DENVER — Not many starting pitchers would identify Coors Field in Colorado’s mile-high thin air as the ideal place to make a Major League debut. On Tuesday, Reds starter Brandon Williamson was only the 10th pitcher to debut at the spacious ballpark where offenses often go wild.
“I tried not to think about it,” Williamson said. “You go in there thinking, ‘Oh man, this is a bang box.’ A little negative thought. But you don’t care where your debut is. You just want to get up here.”
“It can be much more difficult in this ballpark, and it can’t go much better than that. Brandon was outstanding,” Reds manager David Bell said.
Williamson opened with Charlie Blackmon’s leadoff single but erased him when Jurickson Profar grounded to shortstop for a double play.
“I thought right there, it just settled Brandon in,” Bell said. “He was able to roll after that.”
The second hit came after Williamson retired 14 batters in a row. It was a one-out solo homer to right field by Ezequiel Tovar on a 2-1 fastball that drifted over the plate to make it a 1-0 game. That accounted for his lone earned run while walking two and striking out six.
Williamson threw an efficient 72 pitches (47 strikes) — including 56 through his first five innings — to help a worn-down bullpen.
“I looked up in the fifth inning and was like, ‘Whoa, 56 pitches. Let’s go nine,'” Williamson joked.
Save for Spring Training bullpen sessions, catcher Curt Casali hadn’t worked with Williamson before and kept his message simple.
“I just wanted to express how cool it is that he finally did it and enjoy every moment of it. We sprinkled in a little scouting when we could,” Casali said. “I always do my homework, so I tried to help him as best as I can, but 5 2/3, one run at Coors Field, yeah, sign me up.”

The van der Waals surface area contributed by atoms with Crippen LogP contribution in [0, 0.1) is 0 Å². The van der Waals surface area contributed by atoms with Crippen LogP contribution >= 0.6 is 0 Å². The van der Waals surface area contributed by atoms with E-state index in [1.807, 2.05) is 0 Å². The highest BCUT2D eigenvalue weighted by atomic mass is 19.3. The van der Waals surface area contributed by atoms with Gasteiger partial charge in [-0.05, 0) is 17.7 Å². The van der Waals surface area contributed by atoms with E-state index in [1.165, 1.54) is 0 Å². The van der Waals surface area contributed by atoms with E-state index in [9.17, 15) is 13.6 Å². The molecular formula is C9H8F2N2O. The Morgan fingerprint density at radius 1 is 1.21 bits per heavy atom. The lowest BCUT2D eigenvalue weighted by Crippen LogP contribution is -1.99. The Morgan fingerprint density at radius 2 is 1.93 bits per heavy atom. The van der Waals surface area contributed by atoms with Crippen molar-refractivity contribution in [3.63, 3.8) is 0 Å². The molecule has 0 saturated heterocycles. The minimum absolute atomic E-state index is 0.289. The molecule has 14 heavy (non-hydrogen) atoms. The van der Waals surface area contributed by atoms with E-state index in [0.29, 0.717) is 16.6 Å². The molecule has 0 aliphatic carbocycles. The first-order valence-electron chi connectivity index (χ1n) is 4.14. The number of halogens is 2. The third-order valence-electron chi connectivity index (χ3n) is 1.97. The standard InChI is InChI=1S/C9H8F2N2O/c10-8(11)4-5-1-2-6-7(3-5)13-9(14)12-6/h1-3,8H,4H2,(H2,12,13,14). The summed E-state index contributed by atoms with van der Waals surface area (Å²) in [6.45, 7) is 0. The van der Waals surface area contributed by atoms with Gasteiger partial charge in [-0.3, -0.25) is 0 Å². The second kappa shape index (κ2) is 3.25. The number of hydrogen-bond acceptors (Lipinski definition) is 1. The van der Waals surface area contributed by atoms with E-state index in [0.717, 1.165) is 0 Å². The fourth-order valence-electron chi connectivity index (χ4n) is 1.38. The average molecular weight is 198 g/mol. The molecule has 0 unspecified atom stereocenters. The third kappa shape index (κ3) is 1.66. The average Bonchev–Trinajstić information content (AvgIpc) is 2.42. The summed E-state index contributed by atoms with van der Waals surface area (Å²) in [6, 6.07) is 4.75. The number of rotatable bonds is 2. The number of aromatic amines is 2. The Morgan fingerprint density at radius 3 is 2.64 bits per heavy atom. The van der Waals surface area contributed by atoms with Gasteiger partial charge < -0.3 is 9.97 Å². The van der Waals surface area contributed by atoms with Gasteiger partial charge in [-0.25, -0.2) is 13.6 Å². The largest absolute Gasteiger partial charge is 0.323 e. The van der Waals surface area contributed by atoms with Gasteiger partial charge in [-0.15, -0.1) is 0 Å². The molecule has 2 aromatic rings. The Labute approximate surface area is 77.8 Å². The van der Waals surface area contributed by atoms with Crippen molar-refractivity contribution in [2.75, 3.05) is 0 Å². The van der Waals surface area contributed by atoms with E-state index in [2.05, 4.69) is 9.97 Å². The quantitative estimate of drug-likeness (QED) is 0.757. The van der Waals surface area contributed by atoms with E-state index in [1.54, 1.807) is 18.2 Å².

Williamson featured five different pitches but leaned most on his cutter, a pitch he only brought back into his repertoire a few weeks ago.
“I was having trouble getting a good grip, and my cutter is the pitch when I don’t necessarily feel the ball real well, I can still throw it effectively,” he said.
Opposite Williamson, former Red Chase Anderson pitched five scoreless innings for Colorado. After he departed, Nick Senzel hit a first-pitch offering from reliever Peter Lambert in the sixth inning for a two-out, two-run homer that got Williamson off the hook.
“[Williamson] threw unreal. I wanted to get him a couple of runs,” Senzel said.
Williamson, 25, hadn’t posted great numbers in the Minors since he was acquired with Jake Fraley and Justin Dunn in the March 2022 trade that sent Jesse Winker and Eugenio Suárez to the Mariners.
In 27 starts at Double-A Chattanooga and Louisville last season, Williamson was 6-7 with a 4.11 ERA and pitched through shoulder pain while his walk rate soared and strikeout rate dwindled.
The shoulder pain was gone, but overall numbers in 2023 weren’t better as Williamson was 2-4 with a 6.62 ERA in eight starts for Louisville. But things started clicking recently, beginning with a bullpen session late last month.
“I was just like, ‘Why do I do anything at a lesser level than 100% right now? I feel great. Why not?’ I just started throwing the ball as hard as I could,” Williamson said. “Everything sharpened up. I was like, ‘Let’s use this in a game,’ and started rolling.”
In the subsequent start at Iowa on April 29, Williamson was clobbered for eight runs in one-third of an inning.
“The worst start of my life. I felt fantastic. I thought I was going to dominate,” Williamson said.
In the two starts after that, Williamson rebounded and struck out a combined 11 batters over 11 2/3 innings while allowing four earned runs. His confidence was back.
“I think it was more so my health was where I wanted it to be. I could attack and let everything go, and not ever have to wonder about anything,” he said. “Once I started to just rip every pitch I’m throwing, then that kind of builds, builds and builds. It took a couple of weeks to snowball and get downhill.”
Shortly before facing Colorado with about 30 friends and family at the ballpark, Williamson exchanged text messages with best friend and injured Reds starter Nick Lodolo.
“He was like, ‘Just leave it all out there,'” Williamson said. “That’s all I thought about all night.”